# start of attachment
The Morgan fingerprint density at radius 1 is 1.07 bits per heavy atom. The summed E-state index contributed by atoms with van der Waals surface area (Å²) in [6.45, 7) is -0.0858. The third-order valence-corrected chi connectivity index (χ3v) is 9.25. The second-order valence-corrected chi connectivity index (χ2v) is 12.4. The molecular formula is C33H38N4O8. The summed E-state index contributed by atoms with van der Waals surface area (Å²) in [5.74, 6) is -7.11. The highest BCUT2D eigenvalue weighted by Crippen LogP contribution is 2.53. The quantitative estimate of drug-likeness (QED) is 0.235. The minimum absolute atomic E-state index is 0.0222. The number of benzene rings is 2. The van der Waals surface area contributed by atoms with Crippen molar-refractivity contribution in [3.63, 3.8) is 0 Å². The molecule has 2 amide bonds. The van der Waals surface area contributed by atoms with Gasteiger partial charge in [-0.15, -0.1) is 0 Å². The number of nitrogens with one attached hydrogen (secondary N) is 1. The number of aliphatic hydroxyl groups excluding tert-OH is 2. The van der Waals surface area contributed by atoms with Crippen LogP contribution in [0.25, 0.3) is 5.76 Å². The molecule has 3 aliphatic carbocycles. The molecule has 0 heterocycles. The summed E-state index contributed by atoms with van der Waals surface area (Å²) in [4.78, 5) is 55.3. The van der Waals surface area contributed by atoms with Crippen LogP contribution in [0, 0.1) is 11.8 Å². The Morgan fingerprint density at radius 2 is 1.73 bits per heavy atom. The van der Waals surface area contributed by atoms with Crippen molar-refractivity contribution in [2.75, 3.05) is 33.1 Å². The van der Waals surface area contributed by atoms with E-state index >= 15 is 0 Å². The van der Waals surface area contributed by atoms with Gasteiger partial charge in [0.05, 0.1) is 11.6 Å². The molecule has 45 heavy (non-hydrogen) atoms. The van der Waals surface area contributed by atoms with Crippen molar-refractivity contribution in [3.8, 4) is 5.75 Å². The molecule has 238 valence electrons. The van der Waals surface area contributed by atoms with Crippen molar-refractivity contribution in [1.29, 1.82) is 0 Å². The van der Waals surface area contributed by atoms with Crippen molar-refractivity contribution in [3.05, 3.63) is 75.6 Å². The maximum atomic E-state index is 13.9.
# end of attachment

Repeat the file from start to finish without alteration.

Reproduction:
The Morgan fingerprint density at radius 1 is 1.07 bits per heavy atom. The summed E-state index contributed by atoms with van der Waals surface area (Å²) in [6.45, 7) is -0.0858. The third-order valence-corrected chi connectivity index (χ3v) is 9.25. The second-order valence-corrected chi connectivity index (χ2v) is 12.4. The molecular formula is C33H38N4O8. The summed E-state index contributed by atoms with van der Waals surface area (Å²) in [5.74, 6) is -7.11. The highest BCUT2D eigenvalue weighted by Crippen LogP contribution is 2.53. The quantitative estimate of drug-likeness (QED) is 0.235. The minimum absolute atomic E-state index is 0.0222. The number of benzene rings is 2. The van der Waals surface area contributed by atoms with Crippen molar-refractivity contribution in [3.63, 3.8) is 0 Å². The molecule has 2 amide bonds. The van der Waals surface area contributed by atoms with Gasteiger partial charge in [-0.15, -0.1) is 0 Å². The number of nitrogens with one attached hydrogen (secondary N) is 1. The number of aliphatic hydroxyl groups excluding tert-OH is 2. The van der Waals surface area contributed by atoms with Crippen LogP contribution in [0.25, 0.3) is 5.76 Å². The molecule has 3 aliphatic carbocycles. The molecule has 0 heterocycles. The summed E-state index contributed by atoms with van der Waals surface area (Å²) in [4.78, 5) is 55.3. The van der Waals surface area contributed by atoms with Crippen LogP contribution in [0, 0.1) is 11.8 Å². The Morgan fingerprint density at radius 2 is 1.73 bits per heavy atom. The van der Waals surface area contributed by atoms with Crippen molar-refractivity contribution in [2.75, 3.05) is 33.1 Å². The van der Waals surface area contributed by atoms with E-state index >= 15 is 0 Å². The van der Waals surface area contributed by atoms with Gasteiger partial charge in [0.05, 0.1) is 11.6 Å². The molecule has 45 heavy (non-hydrogen) atoms. The van der Waals surface area contributed by atoms with Crippen molar-refractivity contribution in [3.8, 4) is 5.75 Å². The molecule has 238 valence electrons. The van der Waals surface area contributed by atoms with Crippen molar-refractivity contribution in [1.29, 1.82) is 0 Å². The van der Waals surface area contributed by atoms with Crippen molar-refractivity contribution in [3.05, 3.63) is 75.6 Å². The maximum atomic E-state index is 13.9.